There are roughly 16 different characters in Outlaw Tennis, and each and every one of them plays off some kind of crass stereotype or shallow caricature. Returning from previous Outlaw games are characters like Ice Trey, the white, affluent wannabe hip-hopper; El Suave, the sock-stuffing self-absorbed Latin lover; Donna, the loudmouthed, mildly hirsute Jersey bridge-and-tunnel trash; and, everyone's favorite, Summer, the blonde, leggy, and inherently promiscuous stripper-slash-PhD. The new characters are only somewhat more inspired, such as the tennis playing ninja, Bruce Lieberman, and the archetypal 1970s Nordic tennis pro, Sven Svenvenvenson. Just by the sheer volume of belabored sexual allusions and half-assed play on words, the humor occasionally strikes a chord. But for the most part, it just tries too hard and becomes tiresome. Some people will find Outlaw Tennis to be genuinely funny. But then again, some people really like Carrot Top. The point is that the gameplay is good enough that Outlaw Tennis could rely on it alone. If it offered just this and shed the in-your-face attitude, it would likely become much more broadly appealing.
Aside from packing lots of really lame jokes, each character has unique stats that dictate how he or she handles on the court. These stats can be improved by going through a series of drills that generally teach you how to better control the ball, though in some rather unorthodox ways. One of the drills requires you to aim your shots at a conga line of butchers that's making its way toward a cow, while another has you defending tiny cities on your side of the court from malevolent ball-launchers, Missile Command-style. Underneath the wacky exteriors, these drills are no different from the skill-building exercises that Virtua Tennis put you through. They remain fun and effective nonetheless.
The visuals in Outlaw Tennis don't really push the technical capacities of either the PlayStation 2 or Xbox hardware, but they're good enough as to not distract you from the action. The courts carry their bizarre themes fairly well, which range from a slaughterhouse to an Arctic outpost, though the textures can be inconsistent, and the crowds, while being pretty thin, still end up looking like 3D stick figures. The most care seems to have gone into the player models, which feature a good amount of detail and, aside from occasionally sliding eerily from side to side without actually moving their feet, feature some smooth, natural-looking animations. It's unfortunate that all the players seem to share the exact same set of animations, because it would have been nice to have seen some unique movement.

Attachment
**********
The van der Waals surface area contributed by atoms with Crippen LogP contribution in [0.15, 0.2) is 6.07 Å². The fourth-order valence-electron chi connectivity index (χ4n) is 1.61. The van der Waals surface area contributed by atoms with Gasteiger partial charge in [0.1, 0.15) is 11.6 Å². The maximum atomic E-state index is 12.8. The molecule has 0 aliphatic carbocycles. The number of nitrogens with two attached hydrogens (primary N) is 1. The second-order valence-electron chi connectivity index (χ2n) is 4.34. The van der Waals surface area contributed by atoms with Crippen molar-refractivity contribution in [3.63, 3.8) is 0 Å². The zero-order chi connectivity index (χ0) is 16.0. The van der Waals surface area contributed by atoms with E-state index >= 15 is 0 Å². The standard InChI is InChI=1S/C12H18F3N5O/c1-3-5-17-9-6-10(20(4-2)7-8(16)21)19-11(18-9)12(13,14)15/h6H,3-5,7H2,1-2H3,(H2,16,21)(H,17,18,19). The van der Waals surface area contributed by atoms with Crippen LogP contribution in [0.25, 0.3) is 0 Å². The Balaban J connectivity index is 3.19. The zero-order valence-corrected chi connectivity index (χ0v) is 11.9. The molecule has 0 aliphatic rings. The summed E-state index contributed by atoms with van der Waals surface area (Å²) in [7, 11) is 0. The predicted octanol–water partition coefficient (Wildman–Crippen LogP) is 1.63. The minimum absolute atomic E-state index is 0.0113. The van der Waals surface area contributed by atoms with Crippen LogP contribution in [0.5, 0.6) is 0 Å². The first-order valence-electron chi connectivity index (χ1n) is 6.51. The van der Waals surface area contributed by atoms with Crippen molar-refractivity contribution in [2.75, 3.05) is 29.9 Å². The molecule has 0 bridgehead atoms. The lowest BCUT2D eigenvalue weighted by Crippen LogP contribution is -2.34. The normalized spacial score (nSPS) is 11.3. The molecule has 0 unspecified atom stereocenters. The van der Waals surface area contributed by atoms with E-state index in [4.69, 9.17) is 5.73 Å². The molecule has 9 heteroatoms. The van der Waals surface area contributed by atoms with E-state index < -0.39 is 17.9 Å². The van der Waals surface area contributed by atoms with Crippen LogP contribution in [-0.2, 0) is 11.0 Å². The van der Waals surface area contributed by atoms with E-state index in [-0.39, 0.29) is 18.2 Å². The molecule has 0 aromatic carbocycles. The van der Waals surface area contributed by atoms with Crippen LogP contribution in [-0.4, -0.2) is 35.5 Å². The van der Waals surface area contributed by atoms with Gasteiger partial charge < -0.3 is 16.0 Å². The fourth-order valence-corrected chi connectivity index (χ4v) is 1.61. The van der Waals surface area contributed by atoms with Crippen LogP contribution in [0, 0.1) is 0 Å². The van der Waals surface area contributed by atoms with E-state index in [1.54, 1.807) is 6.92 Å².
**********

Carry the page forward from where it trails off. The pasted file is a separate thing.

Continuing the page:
The soundtrack in Outlaw Tennis is just all over the map. There's a jokey rap track ostensibly performed by Ice Trey, some straight-ahead house music, a jokey butt-rock song, some high-energy rap-rock, and so on. The soundtrack can't decide if it wants to be funny or really edgy, so what you end up with sounds like half of it was produced by Weird Al and the other half by Fred Durst. The Daily Show's Stephen Colbert provides the off-color commentary for the game, but his usually uptight, smarmy wit doesn't quite fit the rather bawdy material, and the commentary repeats often enough that lines which may have been funny at one point lose their potency through repetition. The in-game sound effects are pretty sparse, consisting mostly of some basic grunts and shouts from the players, as well as a smattering of crowd noise. They're not bad sound effects, but they're not exceptional enough to be worth praising.
The difference in presentation between the PS2 and Xbox versions of Outlaw Tennis is noticeable. Textures look grainier and the player models aren't quite as smooth on the PlayStation 2 version. Additionally, there are sound effects in the Xbox version that seem to be just missing entirely from the PS2 version. The game is otherwise virtually identical between the two consoles, though the technical shortcomings of the PS2 version definitely make the Xbox version preferable.
The Outlaw series has been on the verge of something great since its inception, and it seems like the game could easily achieve greatness were it not for the chronic compulsion to be all Jerry Springer. If you can get past that, though, Outlaw Tennis is a great value--from both a single-player and a multiplayer perspective--and it introduces some genuinely unique spins on the sport of tennis.